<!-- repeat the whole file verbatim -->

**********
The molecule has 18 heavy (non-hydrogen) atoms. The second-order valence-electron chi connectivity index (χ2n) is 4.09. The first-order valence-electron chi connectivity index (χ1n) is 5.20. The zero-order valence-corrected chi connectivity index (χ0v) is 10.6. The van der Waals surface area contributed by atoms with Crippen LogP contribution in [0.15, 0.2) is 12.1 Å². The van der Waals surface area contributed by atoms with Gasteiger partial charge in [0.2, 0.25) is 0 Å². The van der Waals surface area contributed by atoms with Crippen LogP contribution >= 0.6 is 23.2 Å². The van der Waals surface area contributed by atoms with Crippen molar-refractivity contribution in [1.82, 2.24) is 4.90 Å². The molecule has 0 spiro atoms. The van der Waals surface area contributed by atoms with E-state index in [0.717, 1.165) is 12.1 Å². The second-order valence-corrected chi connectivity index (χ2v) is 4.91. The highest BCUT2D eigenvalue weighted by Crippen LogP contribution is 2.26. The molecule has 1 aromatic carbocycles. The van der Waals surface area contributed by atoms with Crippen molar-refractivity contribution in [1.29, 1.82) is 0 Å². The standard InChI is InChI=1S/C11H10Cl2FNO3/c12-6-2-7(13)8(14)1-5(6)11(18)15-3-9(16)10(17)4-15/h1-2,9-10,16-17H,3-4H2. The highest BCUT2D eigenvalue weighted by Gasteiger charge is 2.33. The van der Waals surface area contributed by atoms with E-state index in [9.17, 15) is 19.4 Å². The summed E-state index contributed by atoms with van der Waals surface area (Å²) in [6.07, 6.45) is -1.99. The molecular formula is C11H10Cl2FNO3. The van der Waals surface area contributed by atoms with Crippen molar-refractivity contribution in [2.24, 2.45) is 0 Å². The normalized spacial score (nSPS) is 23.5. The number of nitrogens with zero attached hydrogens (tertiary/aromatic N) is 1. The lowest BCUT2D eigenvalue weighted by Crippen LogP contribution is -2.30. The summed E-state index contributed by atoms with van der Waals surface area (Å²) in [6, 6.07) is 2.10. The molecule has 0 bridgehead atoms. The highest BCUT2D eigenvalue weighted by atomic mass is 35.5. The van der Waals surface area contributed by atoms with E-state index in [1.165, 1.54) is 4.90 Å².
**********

The molecule has 18 heavy (non-hydrogen) atoms. The second-order valence-electron chi connectivity index (χ2n) is 4.09. The first-order valence-electron chi connectivity index (χ1n) is 5.20. The zero-order valence-corrected chi connectivity index (χ0v) is 10.6. The van der Waals surface area contributed by atoms with Crippen LogP contribution in [0.15, 0.2) is 12.1 Å². The van der Waals surface area contributed by atoms with Gasteiger partial charge in [0.2, 0.25) is 0 Å². The van der Waals surface area contributed by atoms with Crippen LogP contribution >= 0.6 is 23.2 Å². The van der Waals surface area contributed by atoms with Crippen molar-refractivity contribution in [1.82, 2.24) is 4.90 Å². The molecule has 0 spiro atoms. The van der Waals surface area contributed by atoms with E-state index in [0.717, 1.165) is 12.1 Å². The second-order valence-corrected chi connectivity index (χ2v) is 4.91. The highest BCUT2D eigenvalue weighted by Crippen LogP contribution is 2.26. The molecule has 1 aromatic carbocycles. The van der Waals surface area contributed by atoms with Crippen molar-refractivity contribution in [1.29, 1.82) is 0 Å². The standard InChI is InChI=1S/C11H10Cl2FNO3/c12-6-2-7(13)8(14)1-5(6)11(18)15-3-9(16)10(17)4-15/h1-2,9-10,16-17H,3-4H2. The highest BCUT2D eigenvalue weighted by Gasteiger charge is 2.33. The van der Waals surface area contributed by atoms with E-state index in [9.17, 15) is 19.4 Å². The summed E-state index contributed by atoms with van der Waals surface area (Å²) in [6.07, 6.45) is -1.99. The molecular formula is C11H10Cl2FNO3. The van der Waals surface area contributed by atoms with Crippen molar-refractivity contribution in [2.24, 2.45) is 0 Å². The normalized spacial score (nSPS) is 23.5. The number of nitrogens with zero attached hydrogens (tertiary/aromatic N) is 1. The lowest BCUT2D eigenvalue weighted by Crippen LogP contribution is -2.30. The summed E-state index contributed by atoms with van der Waals surface area (Å²) in [6, 6.07) is 2.10. The molecule has 0 bridgehead atoms. The highest BCUT2D eigenvalue weighted by atomic mass is 35.5. The van der Waals surface area contributed by atoms with E-state index in [1.165, 1.54) is 4.90 Å².